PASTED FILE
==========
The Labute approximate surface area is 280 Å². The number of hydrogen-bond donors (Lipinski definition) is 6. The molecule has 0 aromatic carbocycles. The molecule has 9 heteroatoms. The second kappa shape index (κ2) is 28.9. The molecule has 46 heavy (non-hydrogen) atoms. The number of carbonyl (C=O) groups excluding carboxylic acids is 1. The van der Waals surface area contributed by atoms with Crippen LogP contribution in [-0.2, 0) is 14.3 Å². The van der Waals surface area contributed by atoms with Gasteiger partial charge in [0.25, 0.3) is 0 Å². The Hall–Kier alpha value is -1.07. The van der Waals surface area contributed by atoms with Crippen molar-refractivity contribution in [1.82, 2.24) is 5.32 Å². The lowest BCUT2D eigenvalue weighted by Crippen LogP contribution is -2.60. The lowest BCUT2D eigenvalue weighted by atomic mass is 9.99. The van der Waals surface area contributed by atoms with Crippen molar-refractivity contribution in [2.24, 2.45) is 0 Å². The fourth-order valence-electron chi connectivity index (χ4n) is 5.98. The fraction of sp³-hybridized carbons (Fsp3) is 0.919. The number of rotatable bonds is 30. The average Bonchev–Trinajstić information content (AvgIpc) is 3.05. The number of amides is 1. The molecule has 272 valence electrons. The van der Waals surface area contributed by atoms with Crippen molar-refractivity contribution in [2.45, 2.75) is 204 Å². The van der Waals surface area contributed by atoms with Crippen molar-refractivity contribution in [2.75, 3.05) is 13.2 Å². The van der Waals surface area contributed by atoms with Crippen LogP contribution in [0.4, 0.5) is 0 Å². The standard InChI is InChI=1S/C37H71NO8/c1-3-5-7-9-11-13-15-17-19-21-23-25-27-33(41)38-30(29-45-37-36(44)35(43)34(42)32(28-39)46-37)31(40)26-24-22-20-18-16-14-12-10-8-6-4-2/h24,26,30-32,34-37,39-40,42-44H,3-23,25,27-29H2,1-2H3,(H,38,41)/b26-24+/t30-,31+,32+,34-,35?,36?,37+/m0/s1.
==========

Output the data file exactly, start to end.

The Labute approximate surface area is 280 Å². The number of hydrogen-bond donors (Lipinski definition) is 6. The molecule has 0 aromatic carbocycles. The molecule has 9 heteroatoms. The second kappa shape index (κ2) is 28.9. The molecule has 46 heavy (non-hydrogen) atoms. The number of carbonyl (C=O) groups excluding carboxylic acids is 1. The van der Waals surface area contributed by atoms with Crippen LogP contribution in [-0.2, 0) is 14.3 Å². The van der Waals surface area contributed by atoms with Gasteiger partial charge in [0.25, 0.3) is 0 Å². The Hall–Kier alpha value is -1.07. The van der Waals surface area contributed by atoms with Crippen molar-refractivity contribution in [1.82, 2.24) is 5.32 Å². The lowest BCUT2D eigenvalue weighted by Crippen LogP contribution is -2.60. The lowest BCUT2D eigenvalue weighted by atomic mass is 9.99. The van der Waals surface area contributed by atoms with Crippen molar-refractivity contribution in [2.24, 2.45) is 0 Å². The fourth-order valence-electron chi connectivity index (χ4n) is 5.98. The fraction of sp³-hybridized carbons (Fsp3) is 0.919. The number of rotatable bonds is 30. The average Bonchev–Trinajstić information content (AvgIpc) is 3.05. The number of amides is 1. The molecule has 272 valence electrons. The van der Waals surface area contributed by atoms with Crippen molar-refractivity contribution in [2.45, 2.75) is 204 Å². The van der Waals surface area contributed by atoms with Crippen molar-refractivity contribution in [2.75, 3.05) is 13.2 Å². The van der Waals surface area contributed by atoms with Crippen LogP contribution in [0.4, 0.5) is 0 Å². The standard InChI is InChI=1S/C37H71NO8/c1-3-5-7-9-11-13-15-17-19-21-23-25-27-33(41)38-30(29-45-37-36(44)35(43)34(42)32(28-39)46-37)31(40)26-24-22-20-18-16-14-12-10-8-6-4-2/h24,26,30-32,34-37,39-40,42-44H,3-23,25,27-29H2,1-2H3,(H,38,41)/b26-24+/t30-,31+,32+,34-,35?,36?,37+/m0/s1.